I continued the blog from her place and considered my plans. Ultimately the blog drew forth a number of Good Samaritans (much like paramedics to a crash site) who offered all measure of things helpful: money, jobs, housing, food and coffee outings for discussing life and its vicissitudes, kind sentiments and powerful words of encouragement. The blog also drew forth a some chastisement from old friends who I had wronged at one point and with whom I had not yet made amends. Even that was OK, as it just felt good to be reaching out and talking to everybody.

Two people expressed doubt that I had ever been homeless. I felt immensely complimented and encouraged to hear that I was just “a professional writer riding a trend” of homelessness and poverty in the literary and pop culture arenas.

Perhaps I never made myself sound desperate enough. Maybe my positive attitude in the face of hardship wasn’t typical. Certainly I was not living in the shelter for very long, but now wait just one minute, fellas. I have known poverty all my life. I grew up on Section 8 housing and welfare checks and grossly early Social Security benefits. When I was little, my mother and I usually had enough money left over for a Friday night donut date at the kitchen table. Silently, gratefully, and full of mischievous giggling, we slurped our half a donut each by candlelight. Dunked into milk sopping wet dripping. This was our treat for the week. I’m grateful for the donut memories.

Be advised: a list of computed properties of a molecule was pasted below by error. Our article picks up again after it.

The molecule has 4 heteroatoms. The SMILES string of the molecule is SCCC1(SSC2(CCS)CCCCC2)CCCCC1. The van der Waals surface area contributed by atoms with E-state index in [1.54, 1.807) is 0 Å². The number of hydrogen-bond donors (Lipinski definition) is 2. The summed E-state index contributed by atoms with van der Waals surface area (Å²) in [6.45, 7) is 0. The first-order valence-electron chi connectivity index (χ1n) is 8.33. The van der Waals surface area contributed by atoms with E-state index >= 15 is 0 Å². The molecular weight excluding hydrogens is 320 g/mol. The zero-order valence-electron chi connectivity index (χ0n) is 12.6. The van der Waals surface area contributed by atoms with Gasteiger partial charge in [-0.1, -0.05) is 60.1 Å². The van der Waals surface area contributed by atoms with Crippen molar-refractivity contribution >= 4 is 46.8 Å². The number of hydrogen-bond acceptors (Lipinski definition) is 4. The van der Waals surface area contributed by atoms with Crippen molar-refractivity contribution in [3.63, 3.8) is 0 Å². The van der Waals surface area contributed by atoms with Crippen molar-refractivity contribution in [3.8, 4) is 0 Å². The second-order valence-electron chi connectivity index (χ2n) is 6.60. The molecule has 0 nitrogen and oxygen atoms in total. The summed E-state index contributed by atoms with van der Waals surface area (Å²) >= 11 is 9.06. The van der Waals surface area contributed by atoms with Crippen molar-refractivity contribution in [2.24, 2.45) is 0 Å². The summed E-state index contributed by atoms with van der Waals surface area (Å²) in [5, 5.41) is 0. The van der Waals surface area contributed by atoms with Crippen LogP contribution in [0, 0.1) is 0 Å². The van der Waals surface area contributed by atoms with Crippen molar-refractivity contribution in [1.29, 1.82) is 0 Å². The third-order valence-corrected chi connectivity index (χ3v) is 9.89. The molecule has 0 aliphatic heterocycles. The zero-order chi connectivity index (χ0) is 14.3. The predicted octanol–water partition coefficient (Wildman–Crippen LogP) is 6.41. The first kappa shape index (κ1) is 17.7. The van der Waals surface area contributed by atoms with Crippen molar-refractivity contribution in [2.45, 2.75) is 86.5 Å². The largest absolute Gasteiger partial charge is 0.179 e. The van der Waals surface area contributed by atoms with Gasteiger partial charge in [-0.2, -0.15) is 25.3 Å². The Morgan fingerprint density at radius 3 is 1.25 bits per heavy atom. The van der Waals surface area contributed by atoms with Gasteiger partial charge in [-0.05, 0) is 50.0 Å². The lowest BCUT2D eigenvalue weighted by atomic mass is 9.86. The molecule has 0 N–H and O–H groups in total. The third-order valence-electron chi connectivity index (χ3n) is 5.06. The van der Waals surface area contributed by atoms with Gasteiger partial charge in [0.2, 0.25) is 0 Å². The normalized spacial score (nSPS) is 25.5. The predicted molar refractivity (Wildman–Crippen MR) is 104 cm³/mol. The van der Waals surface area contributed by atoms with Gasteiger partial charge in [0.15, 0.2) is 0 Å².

Welcome to the story of my life: not having much, being resourceful, trying not to think like a poor person, being a chronic spendthrift when you get a few extra bucks in your pocket, only to find yourself broke in a few days and having to pawn something or ration the milk. Fine. Not so bad. Have you ever heard me complain?

Bellissa related the story of how she once asked a poor old man, Rawls, a jazz saxophone player, why he would spend $200 out of his $300 monthly government cheese on a handheld DVD player.

“When you’ve been poor your entire life,” explained Rawls, “you really are not interested in counting your pennies. If you get a little extra cash, you want to get something nice for yourself. You just want to feel normal, like other people.” And then you’re broke for days or weeks and you have to beg people for food. That’s thinking like a poor person. Again: welcome to my world.